Jordan Pickford is practising taking penalties and is ‘ready’ to take one against France

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DOHA — Goalkeeper Jordan Pickford says that he is ready to take a penalty for England as well as trying to save them, with England’s quarter-final against France likely to be close and a shootout a realistic eventuality.

Pickford has an excellent record of saving penalties for his country, the hero as England beat Colombia in 2018 to win their first ever World Cup penalty shootout. He also saved two penalties in the Euro 2020 final last year, although it was not enough to take England on to victory.

But the Everton goalkeeper also holds another penalty record for his country. In June 2019, Pickford scored and then saved the decisive penalty against Switzerland in the third place play-off in the Uefa Nations League finals. That made him the first goalkeeper to take a penalty for England in a competitive shootout. He is more than happy to repeat the trick in Qatar.

“I have been practising taking a few as well,” Pickford said on Friday, smiling at the question.

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“You have to be ready for anything. You can’t not practise them, just go into the shootout and think ‘I’ll be alright’. I have to be prepared to take one and I have to be prepared to save them.”

Given he has experience of holding his nerve in such circumstances (albeit a Nations League play-off does not hold the significance of a World Cup knockout match), Pickford may well not be left until the 11th man this time.

“I’ll go wherever the manager tells me to go,” Pickford said. “All I want to do is help the team. If it comes down to it I’ll step up and take one but it’s not my call. It is the manager’s call and the backroom staff.”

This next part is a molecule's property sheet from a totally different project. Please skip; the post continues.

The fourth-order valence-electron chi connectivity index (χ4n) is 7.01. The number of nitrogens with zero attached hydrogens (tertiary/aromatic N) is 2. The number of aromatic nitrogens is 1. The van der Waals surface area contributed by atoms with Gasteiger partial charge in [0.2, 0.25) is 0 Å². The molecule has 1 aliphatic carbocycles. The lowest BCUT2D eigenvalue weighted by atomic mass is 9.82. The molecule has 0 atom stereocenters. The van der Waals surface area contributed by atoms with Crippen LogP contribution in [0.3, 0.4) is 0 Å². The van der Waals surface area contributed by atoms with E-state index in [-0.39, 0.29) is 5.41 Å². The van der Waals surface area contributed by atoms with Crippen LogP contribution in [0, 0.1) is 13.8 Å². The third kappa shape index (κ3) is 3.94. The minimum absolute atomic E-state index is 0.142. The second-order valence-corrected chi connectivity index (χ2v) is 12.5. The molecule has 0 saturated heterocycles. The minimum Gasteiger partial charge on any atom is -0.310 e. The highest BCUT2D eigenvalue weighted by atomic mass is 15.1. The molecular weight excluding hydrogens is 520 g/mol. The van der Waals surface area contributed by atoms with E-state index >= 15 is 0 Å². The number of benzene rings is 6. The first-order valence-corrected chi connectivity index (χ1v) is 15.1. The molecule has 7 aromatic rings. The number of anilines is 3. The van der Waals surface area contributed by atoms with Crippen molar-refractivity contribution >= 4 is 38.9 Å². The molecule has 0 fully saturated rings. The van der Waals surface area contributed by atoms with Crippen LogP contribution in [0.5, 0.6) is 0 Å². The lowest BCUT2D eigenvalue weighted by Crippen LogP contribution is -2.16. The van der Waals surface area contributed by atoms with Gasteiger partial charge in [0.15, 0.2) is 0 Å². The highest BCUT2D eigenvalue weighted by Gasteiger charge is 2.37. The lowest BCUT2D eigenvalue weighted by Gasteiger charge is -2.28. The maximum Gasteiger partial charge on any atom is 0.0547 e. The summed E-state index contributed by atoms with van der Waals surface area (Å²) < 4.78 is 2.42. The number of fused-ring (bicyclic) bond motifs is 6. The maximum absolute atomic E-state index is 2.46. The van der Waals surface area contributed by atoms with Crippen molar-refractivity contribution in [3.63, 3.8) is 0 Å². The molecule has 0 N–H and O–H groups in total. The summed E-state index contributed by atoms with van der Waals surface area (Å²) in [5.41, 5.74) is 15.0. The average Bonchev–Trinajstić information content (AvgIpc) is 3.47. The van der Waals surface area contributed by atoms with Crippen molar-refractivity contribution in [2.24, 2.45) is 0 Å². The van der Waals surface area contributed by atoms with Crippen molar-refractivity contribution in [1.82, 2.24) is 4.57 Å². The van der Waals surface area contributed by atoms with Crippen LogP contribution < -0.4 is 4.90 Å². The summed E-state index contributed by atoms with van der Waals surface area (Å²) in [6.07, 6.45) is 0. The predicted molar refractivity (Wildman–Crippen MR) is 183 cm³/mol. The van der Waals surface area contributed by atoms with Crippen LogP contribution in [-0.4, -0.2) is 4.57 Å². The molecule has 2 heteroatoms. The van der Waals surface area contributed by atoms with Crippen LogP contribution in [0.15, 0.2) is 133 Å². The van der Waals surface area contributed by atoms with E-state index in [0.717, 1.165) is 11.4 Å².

Pickford also took time to discuss the official World Cup ball – the Al Rihla. The headline announcement upon its release was the microchip housed inside that would relay information to Video Assisted Refereeing (VAR) officials for offside decisions and allow for the collection of ball movement data.

During the group stage, Uruguay goalkeeper Sergio Rochet claimed that at each tournament, the official balls get harder for goalkeepers and better for strikers. Rochet believed that every goalkeeper would require a period of adaptation because this particular ball had a tendency to move particularly fast through the air. Pickford agrees.

“The balls are a bit rascal, definitely,” he said. “The balls are a bit different to what I’m used to in the Premier League with the Nike ball at my club. They’re definitely a bit different. But you’ve still got to execute that save and I think that’s what the goalkeepers have been doing.

“They’re called Speedshells, so there’s your clue. They’re just a different ball. You get used to them the longer you play with them. But you play with a Premier League ball, a Nike ball, every game in the Premier League and then use this Adidas ball straight off the back of the Premier league ball. It always takes a bit of adjusting with a different type of ball and a different manufacturer.”


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